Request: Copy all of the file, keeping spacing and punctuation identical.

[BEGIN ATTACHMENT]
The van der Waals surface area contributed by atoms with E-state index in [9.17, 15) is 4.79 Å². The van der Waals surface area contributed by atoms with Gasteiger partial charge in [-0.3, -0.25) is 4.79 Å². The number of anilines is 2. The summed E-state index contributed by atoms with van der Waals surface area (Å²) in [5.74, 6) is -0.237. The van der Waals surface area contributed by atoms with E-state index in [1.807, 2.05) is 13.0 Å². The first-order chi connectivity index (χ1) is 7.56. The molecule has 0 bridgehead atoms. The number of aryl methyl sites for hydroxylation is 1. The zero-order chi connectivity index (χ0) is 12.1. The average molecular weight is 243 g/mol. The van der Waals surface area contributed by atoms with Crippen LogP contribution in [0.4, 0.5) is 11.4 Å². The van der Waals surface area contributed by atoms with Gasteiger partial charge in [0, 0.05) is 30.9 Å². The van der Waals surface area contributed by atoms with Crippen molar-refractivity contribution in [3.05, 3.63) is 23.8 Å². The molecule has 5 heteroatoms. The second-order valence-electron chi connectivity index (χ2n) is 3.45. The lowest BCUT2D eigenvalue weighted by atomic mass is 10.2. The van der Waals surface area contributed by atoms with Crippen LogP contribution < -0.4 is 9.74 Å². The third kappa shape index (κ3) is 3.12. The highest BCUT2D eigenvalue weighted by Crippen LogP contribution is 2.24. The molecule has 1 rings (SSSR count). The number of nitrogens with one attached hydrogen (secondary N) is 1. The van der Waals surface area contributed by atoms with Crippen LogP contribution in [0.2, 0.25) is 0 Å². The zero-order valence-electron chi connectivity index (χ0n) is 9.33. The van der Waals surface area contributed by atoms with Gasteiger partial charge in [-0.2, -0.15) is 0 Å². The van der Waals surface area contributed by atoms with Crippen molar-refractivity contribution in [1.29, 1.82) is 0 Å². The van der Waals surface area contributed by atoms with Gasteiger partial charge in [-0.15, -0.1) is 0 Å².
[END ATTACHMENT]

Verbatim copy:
The van der Waals surface area contributed by atoms with E-state index in [9.17, 15) is 4.79 Å². The van der Waals surface area contributed by atoms with Gasteiger partial charge in [-0.3, -0.25) is 4.79 Å². The number of anilines is 2. The summed E-state index contributed by atoms with van der Waals surface area (Å²) in [5.74, 6) is -0.237. The van der Waals surface area contributed by atoms with E-state index in [1.807, 2.05) is 13.0 Å². The first-order chi connectivity index (χ1) is 7.56. The molecule has 0 bridgehead atoms. The number of aryl methyl sites for hydroxylation is 1. The zero-order chi connectivity index (χ0) is 12.1. The average molecular weight is 243 g/mol. The van der Waals surface area contributed by atoms with Crippen LogP contribution in [0.4, 0.5) is 11.4 Å². The van der Waals surface area contributed by atoms with Gasteiger partial charge in [0, 0.05) is 30.9 Å². The van der Waals surface area contributed by atoms with Crippen molar-refractivity contribution in [3.05, 3.63) is 23.8 Å². The molecule has 5 heteroatoms. The second-order valence-electron chi connectivity index (χ2n) is 3.45. The lowest BCUT2D eigenvalue weighted by atomic mass is 10.2. The van der Waals surface area contributed by atoms with Crippen LogP contribution < -0.4 is 9.74 Å². The third kappa shape index (κ3) is 3.12. The highest BCUT2D eigenvalue weighted by Crippen LogP contribution is 2.24. The molecule has 1 rings (SSSR count). The number of nitrogens with one attached hydrogen (secondary N) is 1. The van der Waals surface area contributed by atoms with Crippen LogP contribution in [0.2, 0.25) is 0 Å². The zero-order valence-electron chi connectivity index (χ0n) is 9.33. The van der Waals surface area contributed by atoms with Gasteiger partial charge in [-0.2, -0.15) is 0 Å². The van der Waals surface area contributed by atoms with Crippen molar-refractivity contribution in [1.29, 1.82) is 0 Å². The van der Waals surface area contributed by atoms with Gasteiger partial charge in [-0.15, -0.1) is 0 Å².